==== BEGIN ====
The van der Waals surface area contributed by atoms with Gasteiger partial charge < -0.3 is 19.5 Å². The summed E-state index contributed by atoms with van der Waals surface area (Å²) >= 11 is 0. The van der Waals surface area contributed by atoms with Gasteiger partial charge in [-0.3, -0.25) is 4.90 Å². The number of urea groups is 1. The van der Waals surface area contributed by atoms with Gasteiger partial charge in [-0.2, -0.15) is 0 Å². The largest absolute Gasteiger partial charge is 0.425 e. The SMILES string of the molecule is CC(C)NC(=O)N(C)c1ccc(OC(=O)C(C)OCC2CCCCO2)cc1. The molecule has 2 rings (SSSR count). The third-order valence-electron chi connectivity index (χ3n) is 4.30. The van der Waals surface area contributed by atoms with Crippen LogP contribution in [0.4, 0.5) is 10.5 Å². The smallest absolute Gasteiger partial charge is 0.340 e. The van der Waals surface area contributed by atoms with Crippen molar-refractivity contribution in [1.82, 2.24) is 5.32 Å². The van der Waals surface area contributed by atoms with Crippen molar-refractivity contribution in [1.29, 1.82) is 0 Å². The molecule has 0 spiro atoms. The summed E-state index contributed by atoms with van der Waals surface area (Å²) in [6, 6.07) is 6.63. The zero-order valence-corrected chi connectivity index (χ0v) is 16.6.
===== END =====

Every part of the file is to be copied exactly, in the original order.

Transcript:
The van der Waals surface area contributed by atoms with Gasteiger partial charge < -0.3 is 19.5 Å². The summed E-state index contributed by atoms with van der Waals surface area (Å²) >= 11 is 0. The van der Waals surface area contributed by atoms with Gasteiger partial charge in [-0.3, -0.25) is 4.90 Å². The number of urea groups is 1. The van der Waals surface area contributed by atoms with Gasteiger partial charge in [-0.2, -0.15) is 0 Å². The largest absolute Gasteiger partial charge is 0.425 e. The SMILES string of the molecule is CC(C)NC(=O)N(C)c1ccc(OC(=O)C(C)OCC2CCCCO2)cc1. The molecule has 2 rings (SSSR count). The third-order valence-electron chi connectivity index (χ3n) is 4.30. The van der Waals surface area contributed by atoms with Crippen LogP contribution in [0.4, 0.5) is 10.5 Å². The smallest absolute Gasteiger partial charge is 0.340 e. The van der Waals surface area contributed by atoms with Crippen molar-refractivity contribution in [1.82, 2.24) is 5.32 Å². The van der Waals surface area contributed by atoms with Crippen molar-refractivity contribution in [1.29, 1.82) is 0 Å². The molecule has 0 spiro atoms. The summed E-state index contributed by atoms with van der Waals surface area (Å²) in [6, 6.07) is 6.63. The zero-order valence-corrected chi connectivity index (χ0v) is 16.6.